Church Action for Tax Justice

Tim Hunt speaks to Dave Haslam founder of Church Action for Tax Justice.

David Haslam

How did you first get into tax justice?

I first became aware of the enormity of this issue reading Treasure Islands by Nicholas Shaxon in 2012, and, with some old friends, formed the Methodist Tax Justice Network.That developed useful work within the Methodist Church, but then it became clear a wider group was needed and a number of Christian bodies have come together to form Church Action for Tax Justice (CATJ).

Why did you start Tax Justice Sunday?

Tax has to be a serious issue for everyone with an ethical bone in their body. In the Churches, when a new social justice challenge arises, one way to focus people’s minds is to dedicate a Sunday to promote that concern. This has – and still is – being done around, for example, education, the elderly, prisoners, racial justice, refugees and fair trade. One of the founding partners of CATJ has been the Fair Tax Mark and, when they instituted Fair Tax Week in June 2018, they encouraged CATJ to publicise the Sunday in the week as Tax Justice Sunday (TJS).

How have CATJ and Tax Justice Sunday developed?

The first TJS was somewhat minimalist, although it did achieve national publicity. It came about soon after CATJ had been launched in the House of Lords in April 2018, by, among others, the Most Revd Rowan Williams and Dame Margaret Hodge MP, Chair of the All-Party Parliamentary Group on Tax. Fair Tax Mark was there, also Tax Justice UK, and the Tax Justice Network. This demonstrated this is a partnership between those Christians who see this as an essential ‘mission’ issue and the secular groups active in the field. Since then CATJ has been consolidating its position and in March this year published its manifesto, ‘Tax for the Common Good’ (available on the CATJ website along with other resources for Tax Justice Sunday).

Is the tax justice movement spreading among the wider church community?

The Tax Justice movement is also spreading internationally among the Churches. In March I attended a small consultation in Durban, South Africa, organised by the World Council ofChurches and the World Communion of Reformed Churches. It included some 25 representatives from 16 different countries and a range of Christian traditions. It was called to develop the thinking of the Ecumenical Panel on the New International Financial and Economic Architecture, (NIFEA), and to formulate a campaign to initiate at the UN session reviewing the Sustainable Development Goals (SDGs) to be held in New York in July. During the meeting we were constantly reminded of the effects of the dominant global economic system, how destructive it is for the vulnerable and disadvantaged. The representatives from the ‘Global South’ were insistent the process be called ‘Tax Justice and Reparations’ as reordering the financial system should incorporate the idea of repairing the damage done by the colonial past and the environmental destruction appearing in the present, due to the extractive and consumption drivers of Western economic growth.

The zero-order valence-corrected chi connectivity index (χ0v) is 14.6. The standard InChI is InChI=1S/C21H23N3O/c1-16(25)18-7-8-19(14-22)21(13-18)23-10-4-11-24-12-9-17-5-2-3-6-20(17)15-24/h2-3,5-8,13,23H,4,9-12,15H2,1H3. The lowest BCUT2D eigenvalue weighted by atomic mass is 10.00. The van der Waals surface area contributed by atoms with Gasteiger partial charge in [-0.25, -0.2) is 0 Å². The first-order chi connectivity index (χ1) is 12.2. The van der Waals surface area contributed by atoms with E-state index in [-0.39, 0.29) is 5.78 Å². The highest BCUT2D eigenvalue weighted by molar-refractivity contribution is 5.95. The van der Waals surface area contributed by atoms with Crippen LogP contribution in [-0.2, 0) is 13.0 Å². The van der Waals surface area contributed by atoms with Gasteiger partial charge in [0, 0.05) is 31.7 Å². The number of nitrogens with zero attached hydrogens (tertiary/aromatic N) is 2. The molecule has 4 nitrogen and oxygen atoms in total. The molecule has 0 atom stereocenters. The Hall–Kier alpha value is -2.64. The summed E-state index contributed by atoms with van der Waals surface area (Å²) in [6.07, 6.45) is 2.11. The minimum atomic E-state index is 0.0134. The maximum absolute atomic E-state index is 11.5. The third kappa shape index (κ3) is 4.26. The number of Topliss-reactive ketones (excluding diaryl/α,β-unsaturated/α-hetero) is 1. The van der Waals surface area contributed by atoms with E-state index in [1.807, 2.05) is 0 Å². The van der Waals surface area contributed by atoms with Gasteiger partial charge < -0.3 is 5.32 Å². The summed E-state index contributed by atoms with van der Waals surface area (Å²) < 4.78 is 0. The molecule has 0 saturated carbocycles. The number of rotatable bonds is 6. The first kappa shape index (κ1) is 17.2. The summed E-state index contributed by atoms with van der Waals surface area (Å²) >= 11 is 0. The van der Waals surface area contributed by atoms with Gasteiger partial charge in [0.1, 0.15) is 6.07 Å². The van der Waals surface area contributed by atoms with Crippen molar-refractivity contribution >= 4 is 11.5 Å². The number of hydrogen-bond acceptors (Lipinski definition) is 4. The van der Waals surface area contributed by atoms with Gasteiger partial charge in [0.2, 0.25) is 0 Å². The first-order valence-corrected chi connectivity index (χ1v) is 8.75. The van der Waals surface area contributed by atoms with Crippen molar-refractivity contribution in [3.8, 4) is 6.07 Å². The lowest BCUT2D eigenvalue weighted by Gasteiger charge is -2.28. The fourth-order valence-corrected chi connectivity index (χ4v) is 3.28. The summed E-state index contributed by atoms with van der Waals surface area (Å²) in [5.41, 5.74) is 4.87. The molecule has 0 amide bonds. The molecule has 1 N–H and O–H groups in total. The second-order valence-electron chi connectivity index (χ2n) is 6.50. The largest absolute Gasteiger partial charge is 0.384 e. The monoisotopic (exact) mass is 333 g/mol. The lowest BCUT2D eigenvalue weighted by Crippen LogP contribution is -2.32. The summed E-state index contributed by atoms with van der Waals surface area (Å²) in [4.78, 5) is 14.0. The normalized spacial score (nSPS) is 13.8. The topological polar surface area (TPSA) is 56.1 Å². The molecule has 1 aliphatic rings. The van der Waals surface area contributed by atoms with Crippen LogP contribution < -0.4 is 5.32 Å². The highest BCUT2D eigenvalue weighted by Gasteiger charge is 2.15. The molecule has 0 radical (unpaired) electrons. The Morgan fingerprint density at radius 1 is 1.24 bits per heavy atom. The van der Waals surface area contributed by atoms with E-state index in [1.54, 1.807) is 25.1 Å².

Are church and other faith groups doing enough to ensure tax transparency in their own ranks?

The Churches of course have large investments, the Church Investors Group (CIG) represents Churches and Charities holding billions in shares. CATJ is urging the CIG to be more proactive in its engagement with large companies who find legal but arguably unethical means of dodging their taxes. CATJ does not distinguish between the legalities of ‘evasion’ and ‘avoidance’. Both are means of getting out of your social and moral obligations. The Churches cannot legitimately call on the wealthy to pay their taxes if it is not willing to put its own funds behind the push for transparency and tax fairness. Church members should be saying this to their investing bodies. Tax dodging is a sin and if taxes are not paid, social and public services will disintegrate and we will all bear the consequences.
Some would say we already are.

David Haslam is a Methodist minister and a founder and Chair of Church Action for Tax Justice. He is author of ‘The Bible and Tax’, a pamphlet available with other resources including for Tax Justice Sunday (7th July) from CATJ.

CATJ will also be appearing at the Fair Tax Conference, led by Fair Tax Mark, Friday 5th July in London.